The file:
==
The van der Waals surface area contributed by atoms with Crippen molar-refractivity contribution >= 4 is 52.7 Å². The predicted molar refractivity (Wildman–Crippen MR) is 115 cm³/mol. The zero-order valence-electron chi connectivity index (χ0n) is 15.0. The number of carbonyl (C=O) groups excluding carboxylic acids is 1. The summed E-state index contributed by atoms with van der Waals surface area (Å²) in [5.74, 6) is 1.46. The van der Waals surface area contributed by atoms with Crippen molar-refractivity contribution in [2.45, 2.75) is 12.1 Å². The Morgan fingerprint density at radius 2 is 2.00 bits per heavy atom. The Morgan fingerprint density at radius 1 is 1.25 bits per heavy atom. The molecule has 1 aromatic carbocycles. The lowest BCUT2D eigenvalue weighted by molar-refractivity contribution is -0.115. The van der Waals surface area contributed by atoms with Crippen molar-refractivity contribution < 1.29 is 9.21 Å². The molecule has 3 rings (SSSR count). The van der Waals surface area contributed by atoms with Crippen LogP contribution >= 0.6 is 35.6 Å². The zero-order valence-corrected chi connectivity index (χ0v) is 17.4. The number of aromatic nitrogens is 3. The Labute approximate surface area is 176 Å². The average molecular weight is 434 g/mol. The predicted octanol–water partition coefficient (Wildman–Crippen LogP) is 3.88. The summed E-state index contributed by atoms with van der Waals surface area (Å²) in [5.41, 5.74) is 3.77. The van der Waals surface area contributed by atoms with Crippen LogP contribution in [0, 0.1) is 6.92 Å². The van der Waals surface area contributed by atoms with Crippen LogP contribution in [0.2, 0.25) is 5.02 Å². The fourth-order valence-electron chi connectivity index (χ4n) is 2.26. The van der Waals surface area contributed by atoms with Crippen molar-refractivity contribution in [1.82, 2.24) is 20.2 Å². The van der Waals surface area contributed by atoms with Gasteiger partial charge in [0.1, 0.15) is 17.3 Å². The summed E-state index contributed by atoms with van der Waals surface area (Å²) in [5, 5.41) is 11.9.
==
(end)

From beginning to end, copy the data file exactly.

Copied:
The van der Waals surface area contributed by atoms with Crippen molar-refractivity contribution >= 4 is 52.7 Å². The predicted molar refractivity (Wildman–Crippen MR) is 115 cm³/mol. The zero-order valence-electron chi connectivity index (χ0n) is 15.0. The number of carbonyl (C=O) groups excluding carboxylic acids is 1. The summed E-state index contributed by atoms with van der Waals surface area (Å²) in [5.74, 6) is 1.46. The van der Waals surface area contributed by atoms with Crippen molar-refractivity contribution in [2.45, 2.75) is 12.1 Å². The Morgan fingerprint density at radius 2 is 2.00 bits per heavy atom. The Morgan fingerprint density at radius 1 is 1.25 bits per heavy atom. The molecule has 1 aromatic carbocycles. The lowest BCUT2D eigenvalue weighted by molar-refractivity contribution is -0.115. The van der Waals surface area contributed by atoms with Crippen molar-refractivity contribution < 1.29 is 9.21 Å². The molecule has 3 rings (SSSR count). The van der Waals surface area contributed by atoms with Crippen LogP contribution >= 0.6 is 35.6 Å². The zero-order valence-corrected chi connectivity index (χ0v) is 17.4. The number of aromatic nitrogens is 3. The Labute approximate surface area is 176 Å². The average molecular weight is 434 g/mol. The predicted octanol–water partition coefficient (Wildman–Crippen LogP) is 3.88. The summed E-state index contributed by atoms with van der Waals surface area (Å²) in [5.41, 5.74) is 3.77. The van der Waals surface area contributed by atoms with Crippen LogP contribution in [0, 0.1) is 6.92 Å². The van der Waals surface area contributed by atoms with Crippen LogP contribution in [0.2, 0.25) is 5.02 Å². The fourth-order valence-electron chi connectivity index (χ4n) is 2.26. The van der Waals surface area contributed by atoms with Crippen molar-refractivity contribution in [1.82, 2.24) is 20.2 Å². The van der Waals surface area contributed by atoms with Gasteiger partial charge in [0.1, 0.15) is 17.3 Å². The summed E-state index contributed by atoms with van der Waals surface area (Å²) in [5, 5.41) is 11.9.